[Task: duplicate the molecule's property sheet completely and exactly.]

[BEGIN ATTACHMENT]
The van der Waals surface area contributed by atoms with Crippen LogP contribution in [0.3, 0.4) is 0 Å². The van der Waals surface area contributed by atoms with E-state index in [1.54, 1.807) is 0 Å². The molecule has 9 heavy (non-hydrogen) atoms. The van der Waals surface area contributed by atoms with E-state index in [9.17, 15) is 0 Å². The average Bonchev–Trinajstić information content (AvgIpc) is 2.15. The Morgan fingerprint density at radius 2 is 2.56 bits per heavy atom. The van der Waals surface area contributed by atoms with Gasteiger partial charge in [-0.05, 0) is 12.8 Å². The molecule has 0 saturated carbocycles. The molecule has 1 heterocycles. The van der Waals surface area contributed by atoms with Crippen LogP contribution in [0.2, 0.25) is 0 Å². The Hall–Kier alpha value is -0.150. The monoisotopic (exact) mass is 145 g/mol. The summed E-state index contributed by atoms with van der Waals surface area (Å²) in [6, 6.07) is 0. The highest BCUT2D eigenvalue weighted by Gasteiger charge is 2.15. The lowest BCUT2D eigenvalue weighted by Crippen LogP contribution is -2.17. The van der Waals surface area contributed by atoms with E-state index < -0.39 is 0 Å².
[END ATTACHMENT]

The van der Waals surface area contributed by atoms with Crippen LogP contribution in [0.3, 0.4) is 0 Å². The van der Waals surface area contributed by atoms with E-state index in [1.54, 1.807) is 0 Å². The molecule has 9 heavy (non-hydrogen) atoms. The van der Waals surface area contributed by atoms with E-state index in [9.17, 15) is 0 Å². The average Bonchev–Trinajstić information content (AvgIpc) is 2.15. The Morgan fingerprint density at radius 2 is 2.56 bits per heavy atom. The van der Waals surface area contributed by atoms with Gasteiger partial charge in [-0.05, 0) is 12.8 Å². The molecule has 0 saturated carbocycles. The molecule has 1 heterocycles. The van der Waals surface area contributed by atoms with Crippen LogP contribution in [0.2, 0.25) is 0 Å². The Hall–Kier alpha value is -0.150. The monoisotopic (exact) mass is 145 g/mol. The summed E-state index contributed by atoms with van der Waals surface area (Å²) in [6, 6.07) is 0. The highest BCUT2D eigenvalue weighted by Gasteiger charge is 2.15. The lowest BCUT2D eigenvalue weighted by Crippen LogP contribution is -2.17. The van der Waals surface area contributed by atoms with E-state index < -0.39 is 0 Å².